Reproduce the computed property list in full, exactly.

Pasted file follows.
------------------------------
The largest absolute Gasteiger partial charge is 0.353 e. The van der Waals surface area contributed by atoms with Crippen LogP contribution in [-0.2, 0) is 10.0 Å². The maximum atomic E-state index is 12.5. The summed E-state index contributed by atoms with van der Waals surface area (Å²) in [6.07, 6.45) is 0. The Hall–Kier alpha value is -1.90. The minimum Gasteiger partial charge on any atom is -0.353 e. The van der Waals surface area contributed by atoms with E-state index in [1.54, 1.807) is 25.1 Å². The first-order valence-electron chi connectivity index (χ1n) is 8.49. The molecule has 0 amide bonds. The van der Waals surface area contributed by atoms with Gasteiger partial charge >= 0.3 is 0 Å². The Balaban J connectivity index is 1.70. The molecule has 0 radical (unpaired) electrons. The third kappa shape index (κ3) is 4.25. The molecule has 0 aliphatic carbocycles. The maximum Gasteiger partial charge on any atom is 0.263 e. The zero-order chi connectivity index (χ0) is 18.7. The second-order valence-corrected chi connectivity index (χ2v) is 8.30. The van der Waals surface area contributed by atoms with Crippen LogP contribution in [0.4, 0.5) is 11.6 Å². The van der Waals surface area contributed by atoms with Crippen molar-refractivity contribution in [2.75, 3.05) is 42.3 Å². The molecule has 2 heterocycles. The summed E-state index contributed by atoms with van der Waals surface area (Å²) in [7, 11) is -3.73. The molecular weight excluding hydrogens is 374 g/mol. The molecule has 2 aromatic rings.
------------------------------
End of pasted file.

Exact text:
The largest absolute Gasteiger partial charge is 0.353 e. The van der Waals surface area contributed by atoms with Crippen LogP contribution in [-0.2, 0) is 10.0 Å². The maximum atomic E-state index is 12.5. The summed E-state index contributed by atoms with van der Waals surface area (Å²) in [6.07, 6.45) is 0. The Hall–Kier alpha value is -1.90. The minimum Gasteiger partial charge on any atom is -0.353 e. The van der Waals surface area contributed by atoms with E-state index in [1.54, 1.807) is 25.1 Å². The first-order valence-electron chi connectivity index (χ1n) is 8.49. The molecule has 0 amide bonds. The van der Waals surface area contributed by atoms with Gasteiger partial charge >= 0.3 is 0 Å². The Balaban J connectivity index is 1.70. The molecule has 0 radical (unpaired) electrons. The third kappa shape index (κ3) is 4.25. The molecule has 0 aliphatic carbocycles. The maximum Gasteiger partial charge on any atom is 0.263 e. The zero-order chi connectivity index (χ0) is 18.7. The second-order valence-corrected chi connectivity index (χ2v) is 8.30. The van der Waals surface area contributed by atoms with Crippen LogP contribution in [0.4, 0.5) is 11.6 Å². The van der Waals surface area contributed by atoms with Crippen molar-refractivity contribution in [2.75, 3.05) is 42.3 Å². The molecule has 2 heterocycles. The summed E-state index contributed by atoms with van der Waals surface area (Å²) in [7, 11) is -3.73. The molecular weight excluding hydrogens is 374 g/mol. The molecule has 2 aromatic rings.